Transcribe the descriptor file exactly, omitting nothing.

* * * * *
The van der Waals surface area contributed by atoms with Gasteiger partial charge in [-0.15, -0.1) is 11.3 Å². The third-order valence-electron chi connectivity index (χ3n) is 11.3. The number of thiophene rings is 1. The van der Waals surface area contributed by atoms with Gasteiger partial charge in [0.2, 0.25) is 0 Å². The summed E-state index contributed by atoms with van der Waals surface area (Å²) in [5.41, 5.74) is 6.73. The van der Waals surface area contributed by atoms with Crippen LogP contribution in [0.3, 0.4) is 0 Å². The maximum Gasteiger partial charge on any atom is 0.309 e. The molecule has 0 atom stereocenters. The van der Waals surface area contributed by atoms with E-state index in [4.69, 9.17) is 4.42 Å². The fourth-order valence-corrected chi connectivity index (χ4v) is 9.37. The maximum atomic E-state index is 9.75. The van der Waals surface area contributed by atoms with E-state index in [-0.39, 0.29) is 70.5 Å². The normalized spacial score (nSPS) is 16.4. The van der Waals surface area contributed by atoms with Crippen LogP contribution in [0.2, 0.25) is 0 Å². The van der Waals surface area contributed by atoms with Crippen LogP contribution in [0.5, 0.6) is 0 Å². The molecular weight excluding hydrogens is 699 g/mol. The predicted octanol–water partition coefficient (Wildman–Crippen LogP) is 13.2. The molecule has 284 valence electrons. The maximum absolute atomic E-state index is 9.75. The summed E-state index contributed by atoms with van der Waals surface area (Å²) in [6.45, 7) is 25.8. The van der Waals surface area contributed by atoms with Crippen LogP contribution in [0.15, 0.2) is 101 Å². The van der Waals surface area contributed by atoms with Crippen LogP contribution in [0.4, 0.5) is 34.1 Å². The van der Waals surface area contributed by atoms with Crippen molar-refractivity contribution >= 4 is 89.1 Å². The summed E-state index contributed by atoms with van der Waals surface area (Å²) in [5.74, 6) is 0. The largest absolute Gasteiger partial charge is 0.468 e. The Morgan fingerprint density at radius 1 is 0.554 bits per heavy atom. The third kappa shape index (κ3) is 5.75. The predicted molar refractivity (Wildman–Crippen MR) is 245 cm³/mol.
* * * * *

The van der Waals surface area contributed by atoms with Gasteiger partial charge in [-0.15, -0.1) is 11.3 Å². The third-order valence-electron chi connectivity index (χ3n) is 11.3. The number of thiophene rings is 1. The van der Waals surface area contributed by atoms with Gasteiger partial charge in [0.2, 0.25) is 0 Å². The summed E-state index contributed by atoms with van der Waals surface area (Å²) in [5.41, 5.74) is 6.73. The van der Waals surface area contributed by atoms with Crippen LogP contribution in [0.3, 0.4) is 0 Å². The maximum Gasteiger partial charge on any atom is 0.309 e. The molecule has 0 atom stereocenters. The van der Waals surface area contributed by atoms with E-state index in [4.69, 9.17) is 4.42 Å². The fourth-order valence-corrected chi connectivity index (χ4v) is 9.37. The maximum atomic E-state index is 9.75. The van der Waals surface area contributed by atoms with E-state index in [-0.39, 0.29) is 70.5 Å². The normalized spacial score (nSPS) is 16.4. The van der Waals surface area contributed by atoms with Crippen LogP contribution in [0.2, 0.25) is 0 Å². The van der Waals surface area contributed by atoms with Crippen LogP contribution in [0.5, 0.6) is 0 Å². The molecular weight excluding hydrogens is 699 g/mol. The predicted octanol–water partition coefficient (Wildman–Crippen LogP) is 13.2. The molecule has 284 valence electrons. The maximum absolute atomic E-state index is 9.75. The summed E-state index contributed by atoms with van der Waals surface area (Å²) in [6.45, 7) is 25.8. The van der Waals surface area contributed by atoms with Crippen LogP contribution in [0.15, 0.2) is 101 Å². The van der Waals surface area contributed by atoms with Crippen LogP contribution in [0.4, 0.5) is 34.1 Å². The van der Waals surface area contributed by atoms with Crippen molar-refractivity contribution >= 4 is 89.1 Å². The summed E-state index contributed by atoms with van der Waals surface area (Å²) in [5.74, 6) is 0. The largest absolute Gasteiger partial charge is 0.468 e. The Morgan fingerprint density at radius 1 is 0.554 bits per heavy atom. The third kappa shape index (κ3) is 5.75. The predicted molar refractivity (Wildman–Crippen MR) is 245 cm³/mol.